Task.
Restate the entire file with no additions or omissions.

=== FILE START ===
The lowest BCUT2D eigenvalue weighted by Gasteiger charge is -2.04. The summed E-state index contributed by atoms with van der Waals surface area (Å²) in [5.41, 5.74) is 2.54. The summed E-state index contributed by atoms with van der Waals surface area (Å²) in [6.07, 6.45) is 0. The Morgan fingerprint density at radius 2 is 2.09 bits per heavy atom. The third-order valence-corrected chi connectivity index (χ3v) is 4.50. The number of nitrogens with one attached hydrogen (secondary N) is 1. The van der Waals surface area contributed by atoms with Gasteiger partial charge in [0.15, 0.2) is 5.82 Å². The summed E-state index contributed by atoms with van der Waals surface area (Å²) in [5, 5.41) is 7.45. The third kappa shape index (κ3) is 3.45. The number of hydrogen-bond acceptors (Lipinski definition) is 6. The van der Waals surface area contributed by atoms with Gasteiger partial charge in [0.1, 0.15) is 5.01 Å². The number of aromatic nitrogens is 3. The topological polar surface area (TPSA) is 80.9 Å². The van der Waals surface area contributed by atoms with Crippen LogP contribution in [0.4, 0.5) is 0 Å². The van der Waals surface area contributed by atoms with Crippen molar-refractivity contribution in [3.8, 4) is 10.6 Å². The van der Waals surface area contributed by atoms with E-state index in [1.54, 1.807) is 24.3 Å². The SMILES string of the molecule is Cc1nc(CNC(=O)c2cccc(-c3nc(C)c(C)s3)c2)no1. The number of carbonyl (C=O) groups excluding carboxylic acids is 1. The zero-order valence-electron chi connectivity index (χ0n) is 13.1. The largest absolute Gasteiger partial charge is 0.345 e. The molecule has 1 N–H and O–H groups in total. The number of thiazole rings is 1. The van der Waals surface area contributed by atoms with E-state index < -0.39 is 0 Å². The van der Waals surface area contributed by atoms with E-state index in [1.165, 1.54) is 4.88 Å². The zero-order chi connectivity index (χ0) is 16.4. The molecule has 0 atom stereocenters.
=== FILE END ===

The lowest BCUT2D eigenvalue weighted by Gasteiger charge is -2.04. The summed E-state index contributed by atoms with van der Waals surface area (Å²) in [5.41, 5.74) is 2.54. The summed E-state index contributed by atoms with van der Waals surface area (Å²) in [6.07, 6.45) is 0. The Morgan fingerprint density at radius 2 is 2.09 bits per heavy atom. The third-order valence-corrected chi connectivity index (χ3v) is 4.50. The number of nitrogens with one attached hydrogen (secondary N) is 1. The van der Waals surface area contributed by atoms with Gasteiger partial charge in [0.15, 0.2) is 5.82 Å². The summed E-state index contributed by atoms with van der Waals surface area (Å²) in [5, 5.41) is 7.45. The third kappa shape index (κ3) is 3.45. The number of hydrogen-bond acceptors (Lipinski definition) is 6. The van der Waals surface area contributed by atoms with Gasteiger partial charge in [0.1, 0.15) is 5.01 Å². The number of aromatic nitrogens is 3. The topological polar surface area (TPSA) is 80.9 Å². The van der Waals surface area contributed by atoms with Crippen LogP contribution in [0.4, 0.5) is 0 Å². The van der Waals surface area contributed by atoms with Crippen molar-refractivity contribution in [3.8, 4) is 10.6 Å². The van der Waals surface area contributed by atoms with E-state index in [1.54, 1.807) is 24.3 Å². The SMILES string of the molecule is Cc1nc(CNC(=O)c2cccc(-c3nc(C)c(C)s3)c2)no1. The number of carbonyl (C=O) groups excluding carboxylic acids is 1. The zero-order valence-electron chi connectivity index (χ0n) is 13.1. The largest absolute Gasteiger partial charge is 0.345 e. The molecule has 1 N–H and O–H groups in total. The number of thiazole rings is 1. The van der Waals surface area contributed by atoms with E-state index < -0.39 is 0 Å². The van der Waals surface area contributed by atoms with E-state index in [1.165, 1.54) is 4.88 Å². The zero-order chi connectivity index (χ0) is 16.4. The molecule has 0 atom stereocenters.